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Senate passes government funding legislation, averting a partial shutdown

The Senate passed a government funding package early Saturday morning, averting a partial shutdown and ending a lengthy fight that has loomed over both sides of Capitol Hill for months.

The legislation will next be sent to President Joe Biden to be signed into law, which he’s expected to do Saturday.

The vote marks a major moment on Capitol Hill as it brings to a close an annual appropriations process that has dragged on far longer than is typical – an effort that has been punctuated by partisan policy disagreements and a historic change of leadership in the House after conservatives ousted former Speaker Kevin McCarthy in an unprecedented vote last year.

While final passage came after the midnight deadline, the Senate’s action effectively prevented any lapse in funding or government function, and the federal government is now funded through the end of the fiscal year.

The Senate’s vote comes after the end of a tumultuous day on Capitol Hill, highlighting how narrow the majorities are in both chambers are and how high tensions are running among lawmakers. Immediately after the House voted to pass the legislation the Senate is considering, firebrand Republican Rep. Marjorie Taylor Greene of Georgia filed a motion to oust Johnson from the speakership. While the resolution does not need to be addressed immediately, it represents the most formal and strident challenge to the speaker’s leadership since he took over in late last year. The final House vote was 286-134, with 112 Republicans and 22 Democrats voting against.

Despite the House voting earlier in the day Friday, voting in the Senate was delayed for hours amid negotiations over an agreement to speed passage in the chamber. Republicans had demanded votes on controversial amendments that put some vulnerable Senate Democrats in tough political spots.

The funding bill addresses a slate of critical government operations, including the departments of Defense, Homeland Security, Labor, Health and Human Services, Education, State and the legislative branch.

Lawmakers unveiled the $1.2 trillion government funding package just before 3 a.m. ET on Thursday, and the text is more than 1,000 pages long.

Schumer said Thursday that the text for the legislative package came “in the nick of time,” with fewer than 48 hours out from the deadline for a partial government shutdown. The Democratic leader added, “Now Congress must now race to pass this package before government funding runs out this Friday. Once the House acts, the Senate will need bipartisan cooperation to pass it before Friday’s deadline and avoid a shutdown,” a reference to how any one senator could slow passage of the bill and launch a partial shutdown.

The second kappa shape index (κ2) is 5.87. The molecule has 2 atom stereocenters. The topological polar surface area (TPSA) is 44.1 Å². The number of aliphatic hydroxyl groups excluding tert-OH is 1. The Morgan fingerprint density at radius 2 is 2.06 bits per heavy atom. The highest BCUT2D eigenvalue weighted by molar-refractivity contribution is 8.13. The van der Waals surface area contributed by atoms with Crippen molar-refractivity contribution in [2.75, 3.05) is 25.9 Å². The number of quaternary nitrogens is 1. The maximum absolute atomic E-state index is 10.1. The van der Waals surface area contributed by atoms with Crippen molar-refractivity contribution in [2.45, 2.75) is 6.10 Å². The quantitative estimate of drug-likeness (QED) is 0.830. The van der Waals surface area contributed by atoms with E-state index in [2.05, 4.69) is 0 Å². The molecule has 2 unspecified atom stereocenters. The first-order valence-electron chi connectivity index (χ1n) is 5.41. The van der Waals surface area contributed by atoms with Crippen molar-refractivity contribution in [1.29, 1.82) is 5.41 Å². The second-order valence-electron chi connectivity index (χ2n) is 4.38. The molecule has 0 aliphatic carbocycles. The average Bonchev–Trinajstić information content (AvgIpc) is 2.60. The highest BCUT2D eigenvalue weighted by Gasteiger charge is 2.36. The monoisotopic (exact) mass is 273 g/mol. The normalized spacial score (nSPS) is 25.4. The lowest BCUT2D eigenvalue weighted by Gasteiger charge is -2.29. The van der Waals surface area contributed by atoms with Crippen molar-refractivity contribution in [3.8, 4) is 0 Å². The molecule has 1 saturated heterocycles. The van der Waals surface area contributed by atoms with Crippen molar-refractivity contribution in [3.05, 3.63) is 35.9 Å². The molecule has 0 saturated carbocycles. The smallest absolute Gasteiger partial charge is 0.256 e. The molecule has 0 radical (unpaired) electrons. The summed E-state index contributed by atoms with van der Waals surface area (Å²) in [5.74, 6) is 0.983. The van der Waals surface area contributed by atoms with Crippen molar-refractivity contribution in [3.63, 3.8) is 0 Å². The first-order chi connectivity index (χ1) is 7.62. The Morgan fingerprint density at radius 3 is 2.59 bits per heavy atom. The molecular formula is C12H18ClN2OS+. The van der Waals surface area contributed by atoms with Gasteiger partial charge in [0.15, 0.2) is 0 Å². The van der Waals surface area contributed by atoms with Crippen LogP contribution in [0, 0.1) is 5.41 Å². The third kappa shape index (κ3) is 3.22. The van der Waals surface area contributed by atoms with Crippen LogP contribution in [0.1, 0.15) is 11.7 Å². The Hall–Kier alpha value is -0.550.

After months of averting shutdowns at the eleventh hour with stopgap bills, Congress finally passed a package of six bills in early March to fund a slate of government agencies for the rest of the fiscal year.

Johnson, who won the gavel after McCarthy’s ouster, faces an extremely narrow majority and pushback from his right flank over his handling of the government funding fight. With the House starting a two-week recess on Friday, Greene’s resolution to oust Johnson will hang over the GOP conference as it considers what to do next in the 118th Congress.

Johnson praised the bill early Thursday morning, outlining conservative wins in the package.

“This FY24 appropriations legislation is a serious commitment to strengthening our national defense by moving the Pentagon toward a focus on its core mission while expanding support for our brave men and women who serve in uniform,” Johnson said in a statement.

House members on both sides of the aisle lashed out Thursday over the agreement, with progressives and far-right members criticizing the legislation for different reasons.

GOP Rep. Chip Roy of Texas told CNN he won’t be supporting any Republican who votes for the bill and that leadership “owns the bill,” describing the bill as a “failure.”

“I would have a very difficult time doing that,” he told CNN’s Manu Raju. “The Republican conference is a failure if they pass this bill.”

House progressives have also been critical with some indicating they will vote against it over provisions that will withhold funding to United Nations Relief and Works Agency for Palestine Refugees for one year amid the alleged involvement of UNRWA employees in the October 7 attack against Israel.

McCarthy’s fate has raised questions over whether Johnson could face a similar threat to his speakership, but many Republicans have made clear they do not want another speaker’s race after the intense infighting and chaos triggered by McCarthy’s removal.

The separate six-bill funding package, which was signed into law by President Joe Biden earlier this month, included funding for the departments of Agriculture, Commerce, Justice, Veterans Affairs, Energy, Interior, Transportation, Housing and Urban Development, as well as the Food and Drug Administration, military construction and other federal programs.

This story and headline have been updated to reflect additional developments.

CNN’s Manu Raju contributed to this report.

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